Is that an elephant?*

Strolling again this morning, and my mind turned to an item I'd heard briefly on the radio news as I was being dragged from warm slumbers to fretful wake by the insistent tones of Humphrys. It seems that the gap between rich and poor is wider than it's ever been in this country. 

Normally this is something that is blamed on the Tories. After all, they would be much happier if the working classes went back to cap-doffing and grovelling respect for the monied few, along with minimal education and dying young from easily-preventable diseases.

But no. The gap did increase a little under the last Tory administration, but it's positively galloped away since Mr Blair and his dour friend came to power. Labour, it would seem, is the natural friend of the obscenely rich. Who'd have thought it?

Much was made of this collective failing on the part of our leaders over the last thirty years, but it wasn't the iniquity that caught my mind and made me think. One of the examples of it cited by the redoubtable Mr Humphrys (or it might have been his new friend, ex-US Correspondent Justin Webb - they all sound the same when you're half asleep), was that this sorry situation made it ever harder for the poor to drag themselves up out of the mire. If you can't afford to move to an area with a good school, the argument went, how can you hope to compete with those wealthy so-and-sos who can?

This is an oft-trumped argument when talking about social mobility in this country. Those trapped by poverty are condemned to the poor and failing schools where the most they can hope to learn is how to deal drugs in the playground or get knifed for wearing a duffel coat. Once you enter those gates you're doomed to a life of feckless ignorance, stuck on the dole like your parents and their parents before them. How unfair it is that those with a bit more cash can fiddle the system and get their kids into the better schools.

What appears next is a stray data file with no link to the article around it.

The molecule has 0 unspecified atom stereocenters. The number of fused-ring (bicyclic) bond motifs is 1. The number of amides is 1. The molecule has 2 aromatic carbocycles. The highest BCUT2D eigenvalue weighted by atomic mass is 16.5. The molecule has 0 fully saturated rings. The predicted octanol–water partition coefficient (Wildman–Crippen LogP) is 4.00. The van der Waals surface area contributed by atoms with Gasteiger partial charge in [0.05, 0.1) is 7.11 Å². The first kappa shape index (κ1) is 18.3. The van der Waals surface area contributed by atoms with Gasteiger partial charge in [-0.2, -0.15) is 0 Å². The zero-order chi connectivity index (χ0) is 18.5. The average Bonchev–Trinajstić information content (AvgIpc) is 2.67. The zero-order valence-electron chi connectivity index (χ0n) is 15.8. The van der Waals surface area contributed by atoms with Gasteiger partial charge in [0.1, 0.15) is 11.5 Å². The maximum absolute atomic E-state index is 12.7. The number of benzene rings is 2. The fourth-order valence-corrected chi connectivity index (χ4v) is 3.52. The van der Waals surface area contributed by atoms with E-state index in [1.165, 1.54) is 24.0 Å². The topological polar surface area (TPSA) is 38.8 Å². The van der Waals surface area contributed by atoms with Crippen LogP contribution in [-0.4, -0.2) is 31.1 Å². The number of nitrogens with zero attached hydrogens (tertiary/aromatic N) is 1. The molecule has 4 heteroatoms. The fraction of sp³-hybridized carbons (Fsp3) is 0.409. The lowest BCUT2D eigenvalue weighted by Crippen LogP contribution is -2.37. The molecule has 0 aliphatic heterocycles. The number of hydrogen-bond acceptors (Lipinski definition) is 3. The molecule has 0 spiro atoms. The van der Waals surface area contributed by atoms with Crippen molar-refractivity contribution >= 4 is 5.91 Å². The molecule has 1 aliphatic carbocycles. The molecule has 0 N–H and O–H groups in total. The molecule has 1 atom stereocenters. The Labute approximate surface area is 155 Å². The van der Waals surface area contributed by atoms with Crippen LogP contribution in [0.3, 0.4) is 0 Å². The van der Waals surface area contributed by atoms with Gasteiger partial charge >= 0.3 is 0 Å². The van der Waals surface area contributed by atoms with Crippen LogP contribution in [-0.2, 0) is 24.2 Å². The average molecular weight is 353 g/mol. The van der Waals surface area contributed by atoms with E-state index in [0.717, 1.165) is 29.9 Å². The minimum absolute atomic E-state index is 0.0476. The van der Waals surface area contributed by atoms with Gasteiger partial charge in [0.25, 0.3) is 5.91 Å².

And to a great extent it is true. There is a spiral of hopelessness that starts in these sink schools, churning out barely-literate unemployable sixteen year olds whose whole life is mapped out in front of them: if you're female then breed children for the benefits; if you're male then indulge in petty crime and drug-taking until the state looks after you by locking you up. The result is making life ever more impossible for social services, but keeps the media frenzy well fed with tales of terrible depravity.

But hang on a minute. This is the line we're always given; that social deprivation and poverty mean these kids have to go to the worst schools; that it's unfair better off parents can send their wains to the good schools. So let's try and bridge the poverty gap, or persuade universities to take lower and lower quality students, or let pupils take exams in things like media studies and hairdressing when they can't even spell properly.

Do anything, in fact, except address the key problem: why is this school failing its pupils?

In an ideal world, there wouldn't be any bad schools, of course. In reality there are plenty. And yes, they tend to cluster around the 'bad' areas, the sink estates and the unemployment blackspots, because those places lack investment, lack parental support for children, lack hope maybe. Better teachers gravitate away from them, leaving only the ones who can't get a job anywhere else, or the hopelessly altruistic who quite frankly aren't much better.

Another little nugget of information that lodged itself in my brainpan recently was this. The top fee-paying schools are now charging around £30,000 a year. The best figures I can come up with for state spending is around £4500. Now, a lot of that thirty k will be taken up with boarding costs, but even if you were to take off a bit more than half for bed and board, the state sector is still spending only a third of the amount of money on teaching staff and facilities per pupil than the best public schools.